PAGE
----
Abel–Plana formula

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In mathematics, the Abel–Plana formula is a summation formula discovered independently by Niels Henrik Abel (1823) and Giovanni Antonio Amedeo Plana (1820). It states that

\sum_{n=0}^\infty f(n)= \int_0^\infty f(x) \, dx+ \frac 1 2 f(0)+i \int_0^\infty \frac{f(i t)-f(-i t)}{e^{2\pi t}-1} \, dt.

It holds for functions f that are holomorphic in the region Re(z) ≥ 0, and satisfy a suitable growth condition in this region; for example it is enough to assume that |f| is bounded by C/|z|1+ε in this region for some constants C, ε > 0, though the formula also holds under much weaker bounds. (Olver 1997, p.290).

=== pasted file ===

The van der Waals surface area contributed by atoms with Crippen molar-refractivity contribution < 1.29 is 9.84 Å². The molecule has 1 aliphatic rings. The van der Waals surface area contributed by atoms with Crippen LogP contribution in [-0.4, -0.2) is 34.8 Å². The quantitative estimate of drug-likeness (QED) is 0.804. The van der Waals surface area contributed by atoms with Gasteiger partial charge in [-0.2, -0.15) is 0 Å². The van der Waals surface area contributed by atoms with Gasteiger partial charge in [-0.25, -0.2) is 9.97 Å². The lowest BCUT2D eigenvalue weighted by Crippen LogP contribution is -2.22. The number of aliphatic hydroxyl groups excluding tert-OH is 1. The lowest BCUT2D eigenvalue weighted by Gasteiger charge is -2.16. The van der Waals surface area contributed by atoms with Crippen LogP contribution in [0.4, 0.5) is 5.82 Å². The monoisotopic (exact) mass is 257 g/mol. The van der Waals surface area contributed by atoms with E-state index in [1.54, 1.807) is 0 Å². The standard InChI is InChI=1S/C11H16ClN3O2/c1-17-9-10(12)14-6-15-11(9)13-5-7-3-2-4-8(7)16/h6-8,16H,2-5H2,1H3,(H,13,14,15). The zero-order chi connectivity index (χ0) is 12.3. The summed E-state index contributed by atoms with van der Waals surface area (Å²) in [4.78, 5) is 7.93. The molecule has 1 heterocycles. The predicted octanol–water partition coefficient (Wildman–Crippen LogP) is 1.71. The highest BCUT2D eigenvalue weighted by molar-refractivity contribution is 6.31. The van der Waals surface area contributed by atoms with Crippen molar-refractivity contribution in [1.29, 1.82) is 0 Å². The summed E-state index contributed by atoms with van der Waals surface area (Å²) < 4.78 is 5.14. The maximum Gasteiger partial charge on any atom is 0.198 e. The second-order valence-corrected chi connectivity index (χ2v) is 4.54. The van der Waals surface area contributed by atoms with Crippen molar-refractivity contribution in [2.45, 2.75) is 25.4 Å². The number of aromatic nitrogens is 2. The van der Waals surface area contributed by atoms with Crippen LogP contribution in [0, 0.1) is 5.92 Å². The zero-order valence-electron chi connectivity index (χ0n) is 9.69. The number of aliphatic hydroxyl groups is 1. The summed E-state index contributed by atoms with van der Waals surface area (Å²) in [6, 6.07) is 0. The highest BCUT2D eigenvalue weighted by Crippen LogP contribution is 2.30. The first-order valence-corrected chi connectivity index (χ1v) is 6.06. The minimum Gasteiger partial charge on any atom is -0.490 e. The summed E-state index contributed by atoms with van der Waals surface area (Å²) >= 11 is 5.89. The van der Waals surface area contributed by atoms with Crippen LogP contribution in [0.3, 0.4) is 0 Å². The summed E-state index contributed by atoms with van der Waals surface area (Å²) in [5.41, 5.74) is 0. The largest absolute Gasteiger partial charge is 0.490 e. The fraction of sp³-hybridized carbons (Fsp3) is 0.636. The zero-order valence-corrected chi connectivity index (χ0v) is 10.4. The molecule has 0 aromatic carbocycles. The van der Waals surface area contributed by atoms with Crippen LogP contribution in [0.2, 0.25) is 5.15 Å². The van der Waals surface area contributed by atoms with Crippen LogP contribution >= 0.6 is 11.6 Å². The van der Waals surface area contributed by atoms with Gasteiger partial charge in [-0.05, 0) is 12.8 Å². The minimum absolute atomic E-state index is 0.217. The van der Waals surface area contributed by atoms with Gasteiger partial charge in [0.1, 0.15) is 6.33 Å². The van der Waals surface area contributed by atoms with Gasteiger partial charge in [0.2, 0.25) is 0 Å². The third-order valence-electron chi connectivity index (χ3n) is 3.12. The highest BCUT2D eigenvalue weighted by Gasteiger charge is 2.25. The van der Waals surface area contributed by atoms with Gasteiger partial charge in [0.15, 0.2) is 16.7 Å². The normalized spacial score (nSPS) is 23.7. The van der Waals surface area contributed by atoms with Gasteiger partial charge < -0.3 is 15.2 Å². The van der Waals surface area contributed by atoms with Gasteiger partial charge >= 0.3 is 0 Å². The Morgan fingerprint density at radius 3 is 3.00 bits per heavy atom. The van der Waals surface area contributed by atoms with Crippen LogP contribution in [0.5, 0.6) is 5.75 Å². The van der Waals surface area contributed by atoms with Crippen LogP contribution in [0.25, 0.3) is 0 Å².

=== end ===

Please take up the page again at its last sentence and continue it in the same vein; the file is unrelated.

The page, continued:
An example is provided by the Hurwitz zeta function,

\zeta(s,\alpha)= \sum_{n=0}^\infty \frac{1}{(n+\alpha)^{s}} = 
\frac{\alpha^{1-s}}{s-1} + \frac 1{2\alpha^s} + 2\int_0^\infty\frac{\sin\left(s \arctan \frac t \alpha\right)}{(\alpha^2+t^2)^\frac s 2}\frac{dt}{e^{2\pi t}-1}.

Abel also gave the following variation for alternating sums:

\sum_{n=0}^\infty (-1)^nf(n)=  \frac {1}{2} f(0)+i \int_0^\infty \frac{f(i t)-f(-i t)}{2\sinh(\pi t)} \, dt.

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